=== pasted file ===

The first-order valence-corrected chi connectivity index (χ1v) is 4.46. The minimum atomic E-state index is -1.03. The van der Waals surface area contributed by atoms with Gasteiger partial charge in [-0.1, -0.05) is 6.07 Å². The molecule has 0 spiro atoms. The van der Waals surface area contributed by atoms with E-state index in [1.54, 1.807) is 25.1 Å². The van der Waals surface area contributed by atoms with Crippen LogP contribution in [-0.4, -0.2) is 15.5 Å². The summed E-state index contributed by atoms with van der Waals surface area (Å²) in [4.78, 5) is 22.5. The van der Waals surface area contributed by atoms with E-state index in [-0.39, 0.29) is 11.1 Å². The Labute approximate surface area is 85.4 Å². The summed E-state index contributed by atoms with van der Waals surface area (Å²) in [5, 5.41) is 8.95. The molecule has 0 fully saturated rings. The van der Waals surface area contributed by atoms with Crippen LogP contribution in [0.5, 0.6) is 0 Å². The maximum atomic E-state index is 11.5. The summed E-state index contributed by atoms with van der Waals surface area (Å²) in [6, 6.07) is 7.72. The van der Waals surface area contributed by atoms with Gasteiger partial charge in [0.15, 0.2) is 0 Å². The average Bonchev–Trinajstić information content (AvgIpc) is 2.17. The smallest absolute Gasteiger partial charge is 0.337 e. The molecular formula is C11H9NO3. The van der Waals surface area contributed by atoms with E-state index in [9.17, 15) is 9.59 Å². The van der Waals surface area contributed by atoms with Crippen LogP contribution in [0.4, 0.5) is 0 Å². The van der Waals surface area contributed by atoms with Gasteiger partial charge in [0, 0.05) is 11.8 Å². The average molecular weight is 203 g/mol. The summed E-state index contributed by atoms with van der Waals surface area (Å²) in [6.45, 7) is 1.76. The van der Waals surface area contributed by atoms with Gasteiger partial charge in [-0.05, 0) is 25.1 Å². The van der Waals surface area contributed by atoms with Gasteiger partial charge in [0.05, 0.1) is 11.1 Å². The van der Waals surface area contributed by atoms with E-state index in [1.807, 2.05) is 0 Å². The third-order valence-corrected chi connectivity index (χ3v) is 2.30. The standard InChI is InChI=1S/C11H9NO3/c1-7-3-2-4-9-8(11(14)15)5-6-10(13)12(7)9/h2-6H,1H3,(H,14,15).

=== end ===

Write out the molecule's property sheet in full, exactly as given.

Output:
The first-order valence-corrected chi connectivity index (χ1v) is 4.46. The minimum atomic E-state index is -1.03. The van der Waals surface area contributed by atoms with Gasteiger partial charge in [-0.1, -0.05) is 6.07 Å². The molecule has 0 spiro atoms. The van der Waals surface area contributed by atoms with E-state index in [1.54, 1.807) is 25.1 Å². The van der Waals surface area contributed by atoms with Crippen LogP contribution in [-0.4, -0.2) is 15.5 Å². The summed E-state index contributed by atoms with van der Waals surface area (Å²) in [4.78, 5) is 22.5. The van der Waals surface area contributed by atoms with E-state index in [-0.39, 0.29) is 11.1 Å². The Labute approximate surface area is 85.4 Å². The summed E-state index contributed by atoms with van der Waals surface area (Å²) in [5, 5.41) is 8.95. The molecule has 0 fully saturated rings. The van der Waals surface area contributed by atoms with Crippen LogP contribution in [0.5, 0.6) is 0 Å². The maximum atomic E-state index is 11.5. The summed E-state index contributed by atoms with van der Waals surface area (Å²) in [6, 6.07) is 7.72. The van der Waals surface area contributed by atoms with Gasteiger partial charge in [0.15, 0.2) is 0 Å². The average Bonchev–Trinajstić information content (AvgIpc) is 2.17. The smallest absolute Gasteiger partial charge is 0.337 e. The molecular formula is C11H9NO3. The van der Waals surface area contributed by atoms with E-state index in [9.17, 15) is 9.59 Å². The van der Waals surface area contributed by atoms with Crippen LogP contribution in [0.4, 0.5) is 0 Å². The van der Waals surface area contributed by atoms with Gasteiger partial charge in [0, 0.05) is 11.8 Å². The average molecular weight is 203 g/mol. The summed E-state index contributed by atoms with van der Waals surface area (Å²) in [6.45, 7) is 1.76. The van der Waals surface area contributed by atoms with Gasteiger partial charge in [-0.05, 0) is 25.1 Å². The van der Waals surface area contributed by atoms with Gasteiger partial charge in [0.05, 0.1) is 11.1 Å². The van der Waals surface area contributed by atoms with E-state index in [1.807, 2.05) is 0 Å². The third-order valence-corrected chi connectivity index (χ3v) is 2.30. The standard InChI is InChI=1S/C11H9NO3/c1-7-3-2-4-9-8(11(14)15)5-6-10(13)12(7)9/h2-6H,1H3,(H,14,15).